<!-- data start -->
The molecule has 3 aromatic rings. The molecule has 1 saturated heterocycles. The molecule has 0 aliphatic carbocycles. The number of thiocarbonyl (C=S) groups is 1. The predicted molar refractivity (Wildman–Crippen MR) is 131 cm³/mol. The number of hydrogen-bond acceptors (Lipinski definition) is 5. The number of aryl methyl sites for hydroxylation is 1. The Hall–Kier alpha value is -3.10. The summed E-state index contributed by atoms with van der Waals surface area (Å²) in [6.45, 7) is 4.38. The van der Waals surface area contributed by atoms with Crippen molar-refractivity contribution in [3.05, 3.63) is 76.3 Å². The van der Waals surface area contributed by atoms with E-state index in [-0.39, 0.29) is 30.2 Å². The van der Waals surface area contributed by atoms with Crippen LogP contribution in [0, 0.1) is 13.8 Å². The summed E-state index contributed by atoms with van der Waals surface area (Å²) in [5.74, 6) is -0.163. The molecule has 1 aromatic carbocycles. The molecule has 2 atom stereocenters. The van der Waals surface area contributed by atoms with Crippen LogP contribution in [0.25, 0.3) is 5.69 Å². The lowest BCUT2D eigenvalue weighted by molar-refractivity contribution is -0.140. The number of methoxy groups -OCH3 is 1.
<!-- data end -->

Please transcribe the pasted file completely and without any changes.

The molecule has 3 aromatic rings. The molecule has 1 saturated heterocycles. The molecule has 0 aliphatic carbocycles. The number of thiocarbonyl (C=S) groups is 1. The predicted molar refractivity (Wildman–Crippen MR) is 131 cm³/mol. The number of hydrogen-bond acceptors (Lipinski definition) is 5. The number of aryl methyl sites for hydroxylation is 1. The Hall–Kier alpha value is -3.10. The summed E-state index contributed by atoms with van der Waals surface area (Å²) in [6.45, 7) is 4.38. The van der Waals surface area contributed by atoms with Crippen molar-refractivity contribution in [3.05, 3.63) is 76.3 Å². The van der Waals surface area contributed by atoms with E-state index in [-0.39, 0.29) is 30.2 Å². The van der Waals surface area contributed by atoms with Crippen LogP contribution in [0, 0.1) is 13.8 Å². The summed E-state index contributed by atoms with van der Waals surface area (Å²) in [5.74, 6) is -0.163. The molecule has 1 aromatic carbocycles. The molecule has 2 atom stereocenters. The van der Waals surface area contributed by atoms with Crippen LogP contribution in [0.25, 0.3) is 5.69 Å². The lowest BCUT2D eigenvalue weighted by molar-refractivity contribution is -0.140. The number of methoxy groups -OCH3 is 1.